While a rough estimate, that’s in line with what’s actually happened to the Green Belt in the past four years. Over the last four years, an average of 3,900 hectares of Green Belt land has been built on or lost its Green Belt designation each year (though there may be overlap between the two).
We calculated the estimate as follows:
Firstly, there are 460,000 homes planned for land that the CPRE say will lose Green Belt status. The Government measured that in 2016/17 new developments were built at a density of 32 homes per hectare. So 460,000 homes would cover about 14,400 hectares or just under 1,000 a year over 15 years. That’s equivalent to 0.9% of the current Green Belt area.
Secondly, there’s the homes that have planning permission to be built on the Green Belt itself. In 2017/18 4,000 homes had planning permission approved. Assuming they get built, and that number remains stable, that adds up to another 190 hectares a year. That’s using the government’s measure that in 2016/17 new developments in the Green Belt were built at a density of 21 per hectare.
Building in the Green Belt has to “preserve the openness of the Green Belt” and so is typically built at a lower density.
Finally, we added in coverage of non-residential buildings. There isn’t an estimate we know of for the density of non-residential buildings on the Green Belt, but government figures suggest around 2,400 hectares a year is used for this. As non-residential planning permissions and building have been pretty stable for a few years, we’ve used this number to estimate future building.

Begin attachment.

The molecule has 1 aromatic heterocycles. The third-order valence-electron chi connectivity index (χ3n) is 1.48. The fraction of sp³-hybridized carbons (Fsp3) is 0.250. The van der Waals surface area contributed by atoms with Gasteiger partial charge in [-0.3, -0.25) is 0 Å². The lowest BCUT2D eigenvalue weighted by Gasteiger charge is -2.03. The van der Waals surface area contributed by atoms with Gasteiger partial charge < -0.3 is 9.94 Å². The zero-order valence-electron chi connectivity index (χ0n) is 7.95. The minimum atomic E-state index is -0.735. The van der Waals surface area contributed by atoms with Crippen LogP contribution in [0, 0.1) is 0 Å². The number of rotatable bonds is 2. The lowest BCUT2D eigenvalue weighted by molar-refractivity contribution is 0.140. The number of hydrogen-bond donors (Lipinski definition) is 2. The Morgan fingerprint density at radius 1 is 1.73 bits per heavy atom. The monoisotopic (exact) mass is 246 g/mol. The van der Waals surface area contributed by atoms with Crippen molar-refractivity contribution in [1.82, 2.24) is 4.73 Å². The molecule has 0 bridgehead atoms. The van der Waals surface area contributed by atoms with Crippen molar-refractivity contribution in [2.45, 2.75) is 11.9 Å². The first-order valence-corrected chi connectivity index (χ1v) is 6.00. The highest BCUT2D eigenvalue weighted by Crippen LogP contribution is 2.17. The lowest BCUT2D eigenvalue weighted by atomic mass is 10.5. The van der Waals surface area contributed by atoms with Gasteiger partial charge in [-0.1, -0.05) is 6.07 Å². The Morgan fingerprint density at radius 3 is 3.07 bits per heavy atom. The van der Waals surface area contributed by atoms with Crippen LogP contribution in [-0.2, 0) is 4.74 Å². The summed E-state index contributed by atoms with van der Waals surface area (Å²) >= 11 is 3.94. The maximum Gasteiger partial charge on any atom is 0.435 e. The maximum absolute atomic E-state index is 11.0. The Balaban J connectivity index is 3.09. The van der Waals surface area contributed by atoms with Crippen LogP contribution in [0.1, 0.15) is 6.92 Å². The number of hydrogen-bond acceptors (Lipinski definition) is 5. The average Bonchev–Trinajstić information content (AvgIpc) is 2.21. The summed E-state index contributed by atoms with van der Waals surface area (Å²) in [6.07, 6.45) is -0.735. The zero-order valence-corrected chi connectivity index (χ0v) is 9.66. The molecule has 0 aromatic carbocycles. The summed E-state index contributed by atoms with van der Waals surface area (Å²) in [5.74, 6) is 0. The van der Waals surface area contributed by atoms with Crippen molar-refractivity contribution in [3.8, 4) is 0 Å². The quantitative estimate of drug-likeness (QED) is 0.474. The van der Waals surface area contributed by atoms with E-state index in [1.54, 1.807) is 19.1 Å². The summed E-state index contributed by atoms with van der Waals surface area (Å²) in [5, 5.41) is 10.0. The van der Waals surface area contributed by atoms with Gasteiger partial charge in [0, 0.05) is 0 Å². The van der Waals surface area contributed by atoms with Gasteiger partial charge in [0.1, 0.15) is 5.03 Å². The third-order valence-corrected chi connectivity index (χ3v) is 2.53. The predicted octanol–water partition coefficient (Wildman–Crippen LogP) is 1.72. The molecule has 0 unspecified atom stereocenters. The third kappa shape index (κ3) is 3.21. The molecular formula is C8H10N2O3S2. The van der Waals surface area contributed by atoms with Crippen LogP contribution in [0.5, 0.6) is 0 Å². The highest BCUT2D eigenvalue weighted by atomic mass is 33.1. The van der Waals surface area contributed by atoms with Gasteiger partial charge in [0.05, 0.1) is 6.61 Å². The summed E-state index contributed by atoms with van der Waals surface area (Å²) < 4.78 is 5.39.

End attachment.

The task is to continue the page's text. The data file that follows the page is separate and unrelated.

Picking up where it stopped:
How affordable are Green Belt properties?
Data shared with us by the CPRE suggests that councils aim for 32% of housing in current Green Belt land to be affordable. This excludes councils who have not included affordability targets (14 of the 98 councils).
Data from the CPRE also shows that that 22% of homes with planning permission in the Green Belt are affordable. Last year 24% of homes actually completed in 2017/18 in the Green Belt were affordable.
Affordable housing is designed to meet the needs of people who can’t afford housing at market rates. It’s defined as any house that is ‘social rented’, ‘affordable rented’ or ‘intermediate’, which in essence means its cost is held low by rent controls or guideline levels set locally and nationally.
If accurate, this provision of affordable housing is slightly higher than in England generally. In 2016/17 19% of new houses were affordable.
Also some argue that housing need not be “affordable” for it to improve the general affordability of housing. For example analysis by the Ministry for Housing, Communities and Local Government found that, all other things being equal, an increase in housing supply generally would reduce prices.